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GPSI clinics 'can take on half of all consultant work'

GPs with a special interest can transform the landscape of primary care by taking on half of all referrals to hospital, a Department of Health evaluation concludes.

Only one in eight of patients managed in GPSI clinics would require any further hospital care, the report estimates.

But the evaluation, which collated data from two NHS studies of GPSIs, suggested they needed to up their game to deliver the anticipated benefits for patient care.

It found GPSIs were in some instances almost twice as expensive as hospital clinics, and recommended they 'increase throughput' and consider moving to a hospital to cut costs.

The report, published on the NHS Service Delivery and Organisation website, said: 'GPs with some additional training were able to manage one in two patients who would normally be referred to secondary care. [But] hospital consultants are often sceptical about the value for money of GPSI clinics.'

The report was published as the Government unveiled details of its Care Closer to Home demonstration sites, which include pilots of GPSI services in ENT, dermatology and urology.

Professor Chris Salisbury, a GP in Bristol who led one of the two studies included in the new evaluation, said: 'I'm careful not to say things would be the same with every specialty, but within dermatology we thought it was possible to safely manage about half of the patients referred by GPs.'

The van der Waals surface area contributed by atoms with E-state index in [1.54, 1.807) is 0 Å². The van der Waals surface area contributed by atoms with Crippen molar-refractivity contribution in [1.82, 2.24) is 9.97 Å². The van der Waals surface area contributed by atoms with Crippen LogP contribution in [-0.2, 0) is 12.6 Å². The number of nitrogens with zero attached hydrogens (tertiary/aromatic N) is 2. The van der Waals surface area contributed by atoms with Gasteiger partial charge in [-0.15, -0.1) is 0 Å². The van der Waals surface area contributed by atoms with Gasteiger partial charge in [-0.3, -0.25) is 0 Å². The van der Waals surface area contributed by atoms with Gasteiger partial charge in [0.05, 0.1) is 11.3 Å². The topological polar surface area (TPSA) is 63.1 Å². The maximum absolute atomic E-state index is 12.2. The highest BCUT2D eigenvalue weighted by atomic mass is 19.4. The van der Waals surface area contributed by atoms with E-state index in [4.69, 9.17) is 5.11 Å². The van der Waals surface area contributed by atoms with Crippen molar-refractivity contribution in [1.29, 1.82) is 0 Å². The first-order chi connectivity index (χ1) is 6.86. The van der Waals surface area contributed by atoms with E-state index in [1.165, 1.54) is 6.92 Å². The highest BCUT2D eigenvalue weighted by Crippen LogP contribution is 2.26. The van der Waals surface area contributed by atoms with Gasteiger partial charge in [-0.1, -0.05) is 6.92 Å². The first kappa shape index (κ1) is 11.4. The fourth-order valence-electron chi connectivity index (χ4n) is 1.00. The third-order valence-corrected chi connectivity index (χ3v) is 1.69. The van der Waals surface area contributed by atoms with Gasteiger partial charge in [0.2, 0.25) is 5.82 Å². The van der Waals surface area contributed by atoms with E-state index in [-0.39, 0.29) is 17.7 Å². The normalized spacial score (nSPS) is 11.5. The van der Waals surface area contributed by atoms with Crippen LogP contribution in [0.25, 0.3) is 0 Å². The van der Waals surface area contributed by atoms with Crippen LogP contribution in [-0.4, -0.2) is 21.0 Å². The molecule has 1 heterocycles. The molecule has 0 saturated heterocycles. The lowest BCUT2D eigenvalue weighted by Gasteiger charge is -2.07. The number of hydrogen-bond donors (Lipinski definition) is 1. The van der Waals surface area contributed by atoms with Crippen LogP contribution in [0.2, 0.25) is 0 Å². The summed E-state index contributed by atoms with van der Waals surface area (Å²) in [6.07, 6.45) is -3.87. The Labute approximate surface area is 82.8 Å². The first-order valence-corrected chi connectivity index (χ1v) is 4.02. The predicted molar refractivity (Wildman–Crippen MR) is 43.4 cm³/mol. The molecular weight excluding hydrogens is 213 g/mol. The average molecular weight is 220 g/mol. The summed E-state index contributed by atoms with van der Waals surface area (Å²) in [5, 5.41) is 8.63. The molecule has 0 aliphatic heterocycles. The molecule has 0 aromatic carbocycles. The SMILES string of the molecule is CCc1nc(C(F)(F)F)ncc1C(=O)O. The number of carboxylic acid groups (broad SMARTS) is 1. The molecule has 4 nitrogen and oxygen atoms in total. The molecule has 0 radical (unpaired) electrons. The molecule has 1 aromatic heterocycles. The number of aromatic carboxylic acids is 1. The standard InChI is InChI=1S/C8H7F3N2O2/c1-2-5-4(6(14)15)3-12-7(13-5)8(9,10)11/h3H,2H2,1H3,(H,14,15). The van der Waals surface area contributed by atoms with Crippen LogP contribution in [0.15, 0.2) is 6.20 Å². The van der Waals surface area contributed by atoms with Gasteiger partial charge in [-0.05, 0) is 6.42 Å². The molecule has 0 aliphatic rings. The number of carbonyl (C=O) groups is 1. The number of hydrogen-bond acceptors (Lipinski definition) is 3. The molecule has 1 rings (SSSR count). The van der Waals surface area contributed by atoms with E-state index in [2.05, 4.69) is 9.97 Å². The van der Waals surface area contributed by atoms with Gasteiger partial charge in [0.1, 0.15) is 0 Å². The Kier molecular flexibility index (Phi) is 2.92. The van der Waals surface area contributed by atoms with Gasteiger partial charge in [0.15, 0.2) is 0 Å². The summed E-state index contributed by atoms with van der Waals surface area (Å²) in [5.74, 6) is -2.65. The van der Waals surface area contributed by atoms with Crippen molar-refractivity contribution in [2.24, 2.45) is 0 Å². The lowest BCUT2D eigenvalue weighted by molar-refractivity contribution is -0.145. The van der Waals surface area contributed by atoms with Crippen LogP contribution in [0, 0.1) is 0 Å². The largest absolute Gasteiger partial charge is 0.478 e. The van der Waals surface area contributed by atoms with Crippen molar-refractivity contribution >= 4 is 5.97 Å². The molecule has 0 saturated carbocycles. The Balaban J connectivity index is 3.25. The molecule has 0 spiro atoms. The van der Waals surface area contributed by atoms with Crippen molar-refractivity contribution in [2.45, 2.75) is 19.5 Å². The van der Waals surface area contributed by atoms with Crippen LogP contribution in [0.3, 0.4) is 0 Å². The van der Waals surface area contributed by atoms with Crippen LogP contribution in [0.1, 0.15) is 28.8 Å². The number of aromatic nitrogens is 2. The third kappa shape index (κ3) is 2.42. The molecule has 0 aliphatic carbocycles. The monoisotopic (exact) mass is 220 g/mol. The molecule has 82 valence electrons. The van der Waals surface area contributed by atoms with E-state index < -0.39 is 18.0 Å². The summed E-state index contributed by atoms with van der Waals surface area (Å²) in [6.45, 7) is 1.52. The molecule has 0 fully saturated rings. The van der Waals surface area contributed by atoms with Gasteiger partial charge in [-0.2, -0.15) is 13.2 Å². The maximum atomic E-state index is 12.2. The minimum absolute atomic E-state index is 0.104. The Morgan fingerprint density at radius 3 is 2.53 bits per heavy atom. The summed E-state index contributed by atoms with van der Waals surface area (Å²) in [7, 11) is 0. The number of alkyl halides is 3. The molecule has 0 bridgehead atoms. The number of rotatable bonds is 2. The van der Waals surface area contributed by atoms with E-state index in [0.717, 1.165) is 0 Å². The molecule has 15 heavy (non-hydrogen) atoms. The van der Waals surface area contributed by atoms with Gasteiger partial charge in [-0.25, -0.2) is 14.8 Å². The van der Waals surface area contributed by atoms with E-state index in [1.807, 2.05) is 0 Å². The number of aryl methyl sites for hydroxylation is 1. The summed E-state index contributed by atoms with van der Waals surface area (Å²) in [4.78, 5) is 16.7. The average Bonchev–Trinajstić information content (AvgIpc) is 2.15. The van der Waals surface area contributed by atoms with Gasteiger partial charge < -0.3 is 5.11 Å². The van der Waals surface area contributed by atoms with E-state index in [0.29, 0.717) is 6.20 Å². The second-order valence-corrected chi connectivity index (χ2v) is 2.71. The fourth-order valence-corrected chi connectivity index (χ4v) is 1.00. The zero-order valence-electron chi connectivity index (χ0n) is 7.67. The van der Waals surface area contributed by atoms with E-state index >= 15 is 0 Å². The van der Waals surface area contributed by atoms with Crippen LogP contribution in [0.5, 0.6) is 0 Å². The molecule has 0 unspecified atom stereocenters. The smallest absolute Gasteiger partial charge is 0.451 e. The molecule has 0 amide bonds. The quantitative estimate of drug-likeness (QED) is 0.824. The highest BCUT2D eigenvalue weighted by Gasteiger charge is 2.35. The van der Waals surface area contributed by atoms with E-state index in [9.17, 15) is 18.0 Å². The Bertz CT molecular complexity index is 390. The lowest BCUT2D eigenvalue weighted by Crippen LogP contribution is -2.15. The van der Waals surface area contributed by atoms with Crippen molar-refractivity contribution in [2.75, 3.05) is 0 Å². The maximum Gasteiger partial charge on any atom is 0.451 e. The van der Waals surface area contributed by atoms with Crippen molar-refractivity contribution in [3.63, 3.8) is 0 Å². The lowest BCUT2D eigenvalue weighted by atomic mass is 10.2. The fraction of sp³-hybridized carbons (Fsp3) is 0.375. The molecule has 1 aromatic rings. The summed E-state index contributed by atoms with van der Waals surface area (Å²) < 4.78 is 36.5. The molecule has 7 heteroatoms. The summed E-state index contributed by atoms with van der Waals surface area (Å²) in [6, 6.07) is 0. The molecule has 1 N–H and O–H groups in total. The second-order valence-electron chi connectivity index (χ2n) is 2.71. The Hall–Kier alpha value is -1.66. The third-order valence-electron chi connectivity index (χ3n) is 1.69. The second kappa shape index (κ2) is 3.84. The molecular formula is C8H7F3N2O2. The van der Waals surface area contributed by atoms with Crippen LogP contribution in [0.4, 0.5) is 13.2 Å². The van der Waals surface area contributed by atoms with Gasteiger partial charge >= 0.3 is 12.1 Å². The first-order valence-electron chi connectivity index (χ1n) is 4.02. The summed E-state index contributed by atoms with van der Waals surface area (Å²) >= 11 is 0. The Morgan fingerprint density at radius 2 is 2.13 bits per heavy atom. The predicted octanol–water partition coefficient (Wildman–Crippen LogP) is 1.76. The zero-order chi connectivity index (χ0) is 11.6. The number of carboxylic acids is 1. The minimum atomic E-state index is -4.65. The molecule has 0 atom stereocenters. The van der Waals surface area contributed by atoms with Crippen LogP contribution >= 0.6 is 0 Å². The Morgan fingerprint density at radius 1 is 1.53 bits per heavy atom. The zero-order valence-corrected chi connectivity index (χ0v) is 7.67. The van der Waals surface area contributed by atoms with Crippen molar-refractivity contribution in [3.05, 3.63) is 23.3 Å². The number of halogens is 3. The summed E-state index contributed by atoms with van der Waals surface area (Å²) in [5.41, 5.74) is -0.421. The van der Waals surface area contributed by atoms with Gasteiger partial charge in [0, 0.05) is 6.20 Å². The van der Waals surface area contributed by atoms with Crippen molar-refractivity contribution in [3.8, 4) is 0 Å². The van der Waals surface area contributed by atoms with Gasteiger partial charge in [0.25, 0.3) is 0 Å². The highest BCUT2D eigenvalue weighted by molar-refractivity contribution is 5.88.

But Professor Salisbury, professor of primary health care at the University of Bristol, cautioned that forcing GPSIs to increase their throughput might reduce their benefits.

'GPSIs spent longer with patients, so that may be why they were more satisfied. By trying to be more efficient and work faster, you'd probably lose of some of the satisfaction gains.'

Dr Rebecca Rosen, fellow in health policy at the King's Fund, who led the second GPSI study, said: 'It looks like GPSIs are going to need to become more efficient.'

Dr Rosen, a GP in Woolwich, south-east London, said GPSIs would have to form 'innovative new integrated services' if they were to hit the 50 per cent target.

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